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Communication dans un congrès

Diffuse transport in clay media: µm to nm scale characterization of pore space and mineral spatial organization

Abstract : In the framework of radioactive waste repository, clayrock formations are foreseen as barrier materials due to their diffusion properties. In clay materials, the dominant transport mode is diffusive and depends mainly on various parameters such as the mobility of the species in water, the accessible porosity, the pore space geometry and the retardation as a result of reactions such as sorption or ion exchange (Tournassat and Appelo, 2011). In this way, the European CATCLAY project (EURATOM FP7), in the context with research on transport in porous materials, was proposed to describe the cation migration processes in natural clayrocks. The project is structured along 3 RTD workpackages, combining modeling and experimental studies from a simpler, analogous system (monophasic compacted clay system) to clayrocks (Callovo-Oxfordian argillites, Opalinus Clay and Boom Clay). Part of this experimental studies focuses on small scale structure (µm - nm) property of rocks in order to determine how the spatial distribution of mineral and pores at small scales can influence diffusion driven transport of sorbing cations. The present study focuses on compacted illite properties (simpler analogous system) in hopes to extent this study to the natural clayrock formation. Illite was chosen by the way that is the main constituent of clayrock. Compacted illite material represents thus an analogy with the clay matrix constituting clay-rocks. Our approach is mainly based on imaging the small scale structural organization of compacted illite material and analyzing the obtained images in order to extract information on pore space and mineral spatial distribution. Techniques for imaging the texture of illite material like water saturated, in compacted state, were first developed. The first step was to improve classic resin impregnation method in order to preserve the texture without losing the clay confinement and modifying the pore space geometry. This has been done by taking into account the molecule size of the monomer, the low viscosity, the dipole moment (adapted for the clayrock with swelling clay content) and the controlled time polymerization. MMA monomer proved to be the most suitable resin in our study. The small scale structure of impregnated sample was then imaged in 2D using Transmission Electron Microscopy (TEM) and in 3D using Focused Ion Beam coupled to Scanning Electron Microscopy (FIB/SEM). For TEM observations, a set of ultra-thin serial sections (50 - 100 nm) were cut using a microtome. A set of 2D images were then acquired using a resolution ranged between 100 nm and 10 Å. TEM images clearly show us the multi-scale organization of clay materials (Figure 1 and 2); we observe the 10 Å spacing sheets constituting the illite particles, nanometer size illite clay particles more or less aggregated and the surrounding pores having a size ranging from few hundred nanometers to nanometer. FIB/SEM analysis is currently in progress. From FIB/SEM, a set of serial images can be acquired using the "slice and view" method (Keller et al., 2011). Then, 2D FIB/SEM images need to be aligned to reconstruct a 3D volume. Image resolution is limited to 10-20 nm. Both methodologies (FIB-tomography and TEM techniques) are thus complementary method for the up-scaling characterization of the structural organization of compacted clayey materials. TEM images analysis allow to scale down the resolution size since only a part of the pore space could thus be imaged with FIB/SEM method (Keller et al., 2011). Viewing and performing a qualitative description of images constitute a major result and can help us to better understand how the transfer pathways and retention sites are organized in the porous media. Thanks to image analysis method, pores and minerals can be thresholded from grey level TEM and FIB/SEM images. Quantitative parameters can be then computed based from segmented images. In this objective, we currently focus our analysis in order to determine the size and the morphology of pores, the main geometrical features of clay particles (number of layers, size, shape...), the spatial distribution of clay particles (individual/aggregates, type of contact between the clay particles, orientation...) and the pores connectivity. Quantitative parameters are expected to be used in various transfer modeling approaches. This will be done in the framework of SIMISOL project which is focused on the modeling cation diffusion from atomic to nanometer scales.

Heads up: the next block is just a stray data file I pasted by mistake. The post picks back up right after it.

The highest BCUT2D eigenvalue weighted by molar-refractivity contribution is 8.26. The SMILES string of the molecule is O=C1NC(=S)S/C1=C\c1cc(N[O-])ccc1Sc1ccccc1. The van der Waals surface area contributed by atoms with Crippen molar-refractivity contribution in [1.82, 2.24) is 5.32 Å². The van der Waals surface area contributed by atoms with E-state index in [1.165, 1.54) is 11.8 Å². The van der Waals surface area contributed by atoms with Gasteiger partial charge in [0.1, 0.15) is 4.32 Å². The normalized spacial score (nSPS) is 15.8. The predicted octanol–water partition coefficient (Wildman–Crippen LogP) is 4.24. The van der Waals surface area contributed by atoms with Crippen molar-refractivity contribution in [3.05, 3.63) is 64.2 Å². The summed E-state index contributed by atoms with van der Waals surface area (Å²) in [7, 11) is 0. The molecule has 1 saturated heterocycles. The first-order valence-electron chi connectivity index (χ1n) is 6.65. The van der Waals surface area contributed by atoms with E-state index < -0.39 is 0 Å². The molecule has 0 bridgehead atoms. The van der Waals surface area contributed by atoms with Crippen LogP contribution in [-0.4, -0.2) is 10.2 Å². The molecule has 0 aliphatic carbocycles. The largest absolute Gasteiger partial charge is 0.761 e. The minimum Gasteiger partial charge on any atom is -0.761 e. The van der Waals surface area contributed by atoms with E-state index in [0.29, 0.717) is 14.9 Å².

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Communication dans un congrès
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Contributeur : Michaëlle Didier <>
Soumis le : jeudi 7 juin 2012 - 14:23:45
Dernière modification le : mercredi 23 septembre 2020 - 08:10:02
Archivage à long terme le : : jeudi 15 décembre 2016 - 12:44:38

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Stéphane Gaboreau, J.C. Robinet, Christophe Tournassat, Sébastien Savoye. Diffuse transport in clay media: µm to nm scale characterization of pore space and mineral spatial organization. International meeting "Clays in Natural and Engineered Barriers for Radioactive Waste Confinement", Oct 2012, Montpellier, France. ⟨hal-00705345⟩

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